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Design and UX

Unless you come from a design background, it can be difficult to know where to start. Luckily, there is an abundance of design resources both within the Bubble community and on the web in general.
Let's first quickly cover what exactly we mean by design.

What is app design?

The short and easy answer is of course: design is what your app looks like. Let's break that down into some more detail.
The design process of an app can be categorized into two main disciplines:

UI and UX

The user interface (often called UI) is the overall look of an app, including page layout, colors, typography, icons, images and other elements. Designing a user interface is about making the app look visually pleasing and aligned with the brand identity.
User experience design focuses on how the user perceives the app. Is it easy to navigate and use? Is it logical in its structure? Does it solve problems efficiently? UX design is rooted in understanding and optimizing the user's journey, ensuring that the interface is intuitive, efficient, and user-friendly.
So from this, we can draw up a few points that you can focus on in your design process:
  • An app should look good and have a consistent design to represent your brand
  • It should be easy to understand, navigate and use
Design is of course a wide and professional discipline. If you don't come from a design background, we recommend studying the work of great designers to get ideas and inspiration for your own work.

Finding inspiration

Creating software that is easy to use and useful is both an art and a science. Have you given any thought as to why some apps feel like a natural extension of your brain, while others are frustratingly clunky? Great software feels intuitive, anticipates user needs, and delivers a delightful experience that keeps users coming back.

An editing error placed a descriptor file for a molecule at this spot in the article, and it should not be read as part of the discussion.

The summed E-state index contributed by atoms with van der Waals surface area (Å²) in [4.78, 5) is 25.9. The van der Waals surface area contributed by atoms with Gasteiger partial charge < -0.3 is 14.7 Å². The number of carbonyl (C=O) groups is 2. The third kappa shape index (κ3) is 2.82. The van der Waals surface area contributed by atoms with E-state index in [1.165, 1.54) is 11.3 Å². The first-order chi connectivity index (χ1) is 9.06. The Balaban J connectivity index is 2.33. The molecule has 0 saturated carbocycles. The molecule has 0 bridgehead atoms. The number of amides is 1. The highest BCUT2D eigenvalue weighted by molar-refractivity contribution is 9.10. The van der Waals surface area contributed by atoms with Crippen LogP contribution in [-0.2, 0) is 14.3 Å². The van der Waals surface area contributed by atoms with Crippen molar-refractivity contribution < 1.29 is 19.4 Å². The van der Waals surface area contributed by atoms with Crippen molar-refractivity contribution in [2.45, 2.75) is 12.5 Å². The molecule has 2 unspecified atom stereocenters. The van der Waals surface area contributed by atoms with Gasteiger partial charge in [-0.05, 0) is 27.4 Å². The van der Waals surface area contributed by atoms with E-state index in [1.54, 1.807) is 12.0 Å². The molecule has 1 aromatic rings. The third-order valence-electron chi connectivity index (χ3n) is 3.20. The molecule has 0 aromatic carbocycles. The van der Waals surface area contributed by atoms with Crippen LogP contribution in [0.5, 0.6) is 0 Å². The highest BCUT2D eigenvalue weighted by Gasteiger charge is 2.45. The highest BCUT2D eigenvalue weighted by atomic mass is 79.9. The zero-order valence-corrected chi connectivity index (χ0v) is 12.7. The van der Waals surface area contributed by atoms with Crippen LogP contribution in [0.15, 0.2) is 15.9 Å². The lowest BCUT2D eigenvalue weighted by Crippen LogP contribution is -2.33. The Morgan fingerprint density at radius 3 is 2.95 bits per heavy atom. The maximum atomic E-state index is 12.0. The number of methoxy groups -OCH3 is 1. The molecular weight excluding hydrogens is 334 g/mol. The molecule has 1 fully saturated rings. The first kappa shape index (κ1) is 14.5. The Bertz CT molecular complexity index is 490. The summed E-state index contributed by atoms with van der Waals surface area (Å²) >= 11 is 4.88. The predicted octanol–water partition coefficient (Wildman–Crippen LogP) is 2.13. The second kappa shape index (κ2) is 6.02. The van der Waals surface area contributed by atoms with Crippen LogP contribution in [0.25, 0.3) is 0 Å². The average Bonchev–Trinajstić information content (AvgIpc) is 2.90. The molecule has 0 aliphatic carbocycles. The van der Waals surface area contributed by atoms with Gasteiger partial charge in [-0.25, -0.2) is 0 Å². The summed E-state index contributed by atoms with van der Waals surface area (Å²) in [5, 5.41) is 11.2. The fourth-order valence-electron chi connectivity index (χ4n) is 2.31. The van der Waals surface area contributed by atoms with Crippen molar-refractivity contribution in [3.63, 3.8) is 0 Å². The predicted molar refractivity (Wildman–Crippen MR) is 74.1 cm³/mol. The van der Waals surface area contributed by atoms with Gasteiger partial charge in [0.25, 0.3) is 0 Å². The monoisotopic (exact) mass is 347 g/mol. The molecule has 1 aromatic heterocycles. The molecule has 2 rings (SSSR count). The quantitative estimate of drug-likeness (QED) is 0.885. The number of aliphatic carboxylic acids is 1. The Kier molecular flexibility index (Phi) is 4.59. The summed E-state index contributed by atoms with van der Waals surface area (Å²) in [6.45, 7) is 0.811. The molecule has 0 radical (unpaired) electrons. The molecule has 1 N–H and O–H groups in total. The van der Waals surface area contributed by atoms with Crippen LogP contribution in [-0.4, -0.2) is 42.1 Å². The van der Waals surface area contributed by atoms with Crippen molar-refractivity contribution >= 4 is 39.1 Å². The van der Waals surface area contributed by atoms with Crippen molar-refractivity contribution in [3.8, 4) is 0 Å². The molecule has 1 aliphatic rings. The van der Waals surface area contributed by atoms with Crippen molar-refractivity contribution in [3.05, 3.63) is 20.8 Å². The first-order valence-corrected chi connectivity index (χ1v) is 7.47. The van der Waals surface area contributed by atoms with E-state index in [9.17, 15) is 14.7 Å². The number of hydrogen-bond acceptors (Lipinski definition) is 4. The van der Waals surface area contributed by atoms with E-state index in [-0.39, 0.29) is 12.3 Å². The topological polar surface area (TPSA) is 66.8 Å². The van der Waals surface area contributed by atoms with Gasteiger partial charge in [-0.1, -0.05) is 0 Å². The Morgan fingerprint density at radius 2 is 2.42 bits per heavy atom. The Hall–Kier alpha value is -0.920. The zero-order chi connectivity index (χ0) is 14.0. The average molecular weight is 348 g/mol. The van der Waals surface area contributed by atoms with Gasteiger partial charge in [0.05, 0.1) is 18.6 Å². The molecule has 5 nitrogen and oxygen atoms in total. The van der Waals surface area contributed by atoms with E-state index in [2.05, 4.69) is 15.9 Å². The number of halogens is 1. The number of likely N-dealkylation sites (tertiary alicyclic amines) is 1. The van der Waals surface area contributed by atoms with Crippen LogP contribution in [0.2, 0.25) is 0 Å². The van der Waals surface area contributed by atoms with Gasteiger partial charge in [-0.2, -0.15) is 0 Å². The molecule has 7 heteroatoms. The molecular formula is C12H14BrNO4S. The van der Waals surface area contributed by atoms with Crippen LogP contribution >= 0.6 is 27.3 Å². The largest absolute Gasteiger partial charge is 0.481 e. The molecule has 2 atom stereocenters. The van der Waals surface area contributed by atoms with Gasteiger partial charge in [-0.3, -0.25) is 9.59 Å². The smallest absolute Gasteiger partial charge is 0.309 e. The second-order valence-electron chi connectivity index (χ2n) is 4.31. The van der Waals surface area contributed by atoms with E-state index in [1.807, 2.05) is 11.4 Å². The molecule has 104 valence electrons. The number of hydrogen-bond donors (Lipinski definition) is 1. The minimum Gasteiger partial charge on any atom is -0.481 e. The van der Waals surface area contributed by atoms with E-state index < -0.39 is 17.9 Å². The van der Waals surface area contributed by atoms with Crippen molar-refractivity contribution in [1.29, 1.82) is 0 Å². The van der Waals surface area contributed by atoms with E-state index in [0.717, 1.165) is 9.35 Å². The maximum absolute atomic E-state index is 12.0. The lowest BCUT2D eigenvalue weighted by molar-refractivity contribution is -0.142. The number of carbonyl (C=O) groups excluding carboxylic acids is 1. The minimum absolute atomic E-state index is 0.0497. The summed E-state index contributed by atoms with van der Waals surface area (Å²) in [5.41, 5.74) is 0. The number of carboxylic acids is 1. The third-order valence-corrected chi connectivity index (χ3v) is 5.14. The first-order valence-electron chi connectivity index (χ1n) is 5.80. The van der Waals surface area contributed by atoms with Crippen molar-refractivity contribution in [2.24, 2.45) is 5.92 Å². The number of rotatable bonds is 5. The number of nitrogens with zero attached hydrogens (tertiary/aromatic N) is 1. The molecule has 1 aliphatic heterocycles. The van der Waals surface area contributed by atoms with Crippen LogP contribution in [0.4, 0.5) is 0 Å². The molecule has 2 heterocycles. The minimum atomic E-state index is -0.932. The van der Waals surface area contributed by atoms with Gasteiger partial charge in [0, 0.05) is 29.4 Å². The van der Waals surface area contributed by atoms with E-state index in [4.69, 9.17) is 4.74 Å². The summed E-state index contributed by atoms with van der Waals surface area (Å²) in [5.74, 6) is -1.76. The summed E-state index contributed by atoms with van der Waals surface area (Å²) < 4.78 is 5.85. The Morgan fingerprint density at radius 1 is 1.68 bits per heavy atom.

Behind every seamless app or platform is a meticulous combination of design thinking, understanding of user behavior, and technical prowess. Drawing inspiration from these standout pieces of software can guide your own app-building journey.
Study them, not just as a user, but as a creator. Dive deep into their user interface (UI), their user experience (UX), and the problems they solve. Ask yourself, why does a particular feature resonate with you?
Many app ideas will belong to one or more software categories. For example, if you are writing software to handle internal projects, inventory or HR in your company you can find a lot of inspiration in already existing software doing similar things.
Sometimes, great inspiration passes us by because we don't really reflect on what it is that makes it good. You will likely find things in these apps that you really like, and other things that you think could be improved – make it a habit to keep an eye out for clever solutions and good user experiences and ask yourself why it's good.

Design resources

Bubble resources

Bubble has a very active and helpful community that offers plenty of resources to get you started on your app's design.


We have a large and growing catalogue of templates in our template store. Templates are not only about design, but often offer fully functioning apps that you can use as a springboard for your own project. Some templates focus on multi-purpose apps, while others serve specific niches, such as eCommerce, task management and landing pages.

Component library

The Component Library is a collection of pre-built User Interface (UI) components that can be dragged and dropped onto your page to help you build beautiful interfaces faster. These UI components are fully responsive and are made up of containers, visual elements, and form inputs that can be individually customized once added to your page.


Bubble hosts millions of apps, and you can easily find inspiration in our Showcase. This is where we publish customer success stories.

Third-party resources

From pre-designed templates to user interface guidelines, and from color palette generators to typography recommendations, there are tools and platforms dedicated to helping.